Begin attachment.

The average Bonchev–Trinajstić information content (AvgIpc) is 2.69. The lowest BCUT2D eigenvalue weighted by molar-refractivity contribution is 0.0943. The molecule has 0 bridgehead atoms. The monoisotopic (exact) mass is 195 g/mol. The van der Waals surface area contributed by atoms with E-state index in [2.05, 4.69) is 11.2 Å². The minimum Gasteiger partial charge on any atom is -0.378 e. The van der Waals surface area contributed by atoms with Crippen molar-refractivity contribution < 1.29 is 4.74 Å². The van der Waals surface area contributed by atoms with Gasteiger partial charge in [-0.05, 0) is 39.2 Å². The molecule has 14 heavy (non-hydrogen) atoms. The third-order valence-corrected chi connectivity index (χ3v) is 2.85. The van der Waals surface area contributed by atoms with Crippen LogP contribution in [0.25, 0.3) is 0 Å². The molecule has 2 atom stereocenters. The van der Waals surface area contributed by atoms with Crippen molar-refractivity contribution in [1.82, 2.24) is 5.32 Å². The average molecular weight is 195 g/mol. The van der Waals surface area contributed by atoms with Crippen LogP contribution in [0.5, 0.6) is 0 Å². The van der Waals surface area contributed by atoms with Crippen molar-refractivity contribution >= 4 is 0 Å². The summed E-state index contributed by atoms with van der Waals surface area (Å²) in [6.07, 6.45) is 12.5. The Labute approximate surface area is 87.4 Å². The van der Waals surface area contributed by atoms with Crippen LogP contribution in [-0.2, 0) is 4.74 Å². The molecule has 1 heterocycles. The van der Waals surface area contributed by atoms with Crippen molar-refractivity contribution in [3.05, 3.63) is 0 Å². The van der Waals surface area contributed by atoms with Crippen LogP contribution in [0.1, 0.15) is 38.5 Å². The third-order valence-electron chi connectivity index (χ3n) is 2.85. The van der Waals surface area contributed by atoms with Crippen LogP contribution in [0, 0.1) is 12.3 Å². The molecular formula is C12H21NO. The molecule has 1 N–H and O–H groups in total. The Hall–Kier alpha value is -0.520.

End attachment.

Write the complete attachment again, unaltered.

The average Bonchev–Trinajstić information content (AvgIpc) is 2.69. The lowest BCUT2D eigenvalue weighted by molar-refractivity contribution is 0.0943. The molecule has 0 bridgehead atoms. The monoisotopic (exact) mass is 195 g/mol. The van der Waals surface area contributed by atoms with E-state index in [2.05, 4.69) is 11.2 Å². The minimum Gasteiger partial charge on any atom is -0.378 e. The van der Waals surface area contributed by atoms with Crippen molar-refractivity contribution < 1.29 is 4.74 Å². The van der Waals surface area contributed by atoms with Gasteiger partial charge in [-0.05, 0) is 39.2 Å². The molecule has 14 heavy (non-hydrogen) atoms. The third-order valence-corrected chi connectivity index (χ3v) is 2.85. The van der Waals surface area contributed by atoms with Crippen LogP contribution in [0.25, 0.3) is 0 Å². The molecule has 2 atom stereocenters. The van der Waals surface area contributed by atoms with Crippen molar-refractivity contribution in [1.82, 2.24) is 5.32 Å². The average molecular weight is 195 g/mol. The van der Waals surface area contributed by atoms with Crippen LogP contribution in [0.5, 0.6) is 0 Å². The van der Waals surface area contributed by atoms with Crippen molar-refractivity contribution >= 4 is 0 Å². The summed E-state index contributed by atoms with van der Waals surface area (Å²) in [6.07, 6.45) is 12.5. The Labute approximate surface area is 87.4 Å². The van der Waals surface area contributed by atoms with Crippen LogP contribution in [-0.2, 0) is 4.74 Å². The molecule has 1 heterocycles. The van der Waals surface area contributed by atoms with Crippen molar-refractivity contribution in [3.05, 3.63) is 0 Å². The van der Waals surface area contributed by atoms with Crippen LogP contribution in [0.1, 0.15) is 38.5 Å². The third-order valence-electron chi connectivity index (χ3n) is 2.85. The van der Waals surface area contributed by atoms with Crippen LogP contribution in [0, 0.1) is 12.3 Å². The molecular formula is C12H21NO. The molecule has 1 N–H and O–H groups in total. The Hall–Kier alpha value is -0.520.